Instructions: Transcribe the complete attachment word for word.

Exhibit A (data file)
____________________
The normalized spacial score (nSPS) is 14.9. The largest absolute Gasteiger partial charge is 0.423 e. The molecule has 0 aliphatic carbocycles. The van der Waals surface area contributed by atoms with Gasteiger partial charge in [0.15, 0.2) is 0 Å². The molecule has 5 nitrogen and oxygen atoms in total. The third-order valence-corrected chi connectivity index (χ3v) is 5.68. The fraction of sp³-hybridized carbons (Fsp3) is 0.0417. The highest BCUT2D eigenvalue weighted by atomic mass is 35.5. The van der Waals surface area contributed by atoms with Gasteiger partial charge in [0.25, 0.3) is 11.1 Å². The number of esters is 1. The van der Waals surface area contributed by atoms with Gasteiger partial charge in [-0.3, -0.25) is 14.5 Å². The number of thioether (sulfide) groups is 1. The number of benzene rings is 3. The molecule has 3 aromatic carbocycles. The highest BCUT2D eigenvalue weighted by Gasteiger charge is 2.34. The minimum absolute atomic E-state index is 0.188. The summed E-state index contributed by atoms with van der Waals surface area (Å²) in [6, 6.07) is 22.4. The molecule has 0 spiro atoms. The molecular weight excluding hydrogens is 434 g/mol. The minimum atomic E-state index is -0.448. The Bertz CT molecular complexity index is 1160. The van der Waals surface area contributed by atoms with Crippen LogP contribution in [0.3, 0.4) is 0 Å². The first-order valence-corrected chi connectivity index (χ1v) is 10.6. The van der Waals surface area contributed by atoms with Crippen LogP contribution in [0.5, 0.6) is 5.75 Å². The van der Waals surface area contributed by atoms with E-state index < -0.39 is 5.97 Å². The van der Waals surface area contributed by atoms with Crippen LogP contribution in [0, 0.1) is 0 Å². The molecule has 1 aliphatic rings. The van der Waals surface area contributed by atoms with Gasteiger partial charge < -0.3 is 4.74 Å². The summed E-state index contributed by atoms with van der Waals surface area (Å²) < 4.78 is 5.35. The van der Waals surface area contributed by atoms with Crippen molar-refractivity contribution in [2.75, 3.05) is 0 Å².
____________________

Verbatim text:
The normalized spacial score (nSPS) is 14.9. The largest absolute Gasteiger partial charge is 0.423 e. The molecule has 0 aliphatic carbocycles. The van der Waals surface area contributed by atoms with Gasteiger partial charge in [0.15, 0.2) is 0 Å². The molecule has 5 nitrogen and oxygen atoms in total. The third-order valence-corrected chi connectivity index (χ3v) is 5.68. The fraction of sp³-hybridized carbons (Fsp3) is 0.0417. The highest BCUT2D eigenvalue weighted by atomic mass is 35.5. The van der Waals surface area contributed by atoms with Gasteiger partial charge in [0.25, 0.3) is 11.1 Å². The number of esters is 1. The van der Waals surface area contributed by atoms with Gasteiger partial charge in [-0.3, -0.25) is 14.5 Å². The number of thioether (sulfide) groups is 1. The number of benzene rings is 3. The molecule has 3 aromatic carbocycles. The highest BCUT2D eigenvalue weighted by Gasteiger charge is 2.34. The minimum absolute atomic E-state index is 0.188. The summed E-state index contributed by atoms with van der Waals surface area (Å²) in [6, 6.07) is 22.4. The molecule has 0 spiro atoms. The molecular weight excluding hydrogens is 434 g/mol. The minimum atomic E-state index is -0.448. The Bertz CT molecular complexity index is 1160. The van der Waals surface area contributed by atoms with Crippen LogP contribution in [0.3, 0.4) is 0 Å². The first-order valence-corrected chi connectivity index (χ1v) is 10.6. The van der Waals surface area contributed by atoms with Crippen LogP contribution in [0.5, 0.6) is 5.75 Å². The van der Waals surface area contributed by atoms with E-state index < -0.39 is 5.97 Å². The van der Waals surface area contributed by atoms with Crippen LogP contribution in [0, 0.1) is 0 Å². The molecule has 1 aliphatic rings. The van der Waals surface area contributed by atoms with Gasteiger partial charge < -0.3 is 4.74 Å². The summed E-state index contributed by atoms with van der Waals surface area (Å²) < 4.78 is 5.35. The van der Waals surface area contributed by atoms with Crippen molar-refractivity contribution in [2.75, 3.05) is 0 Å².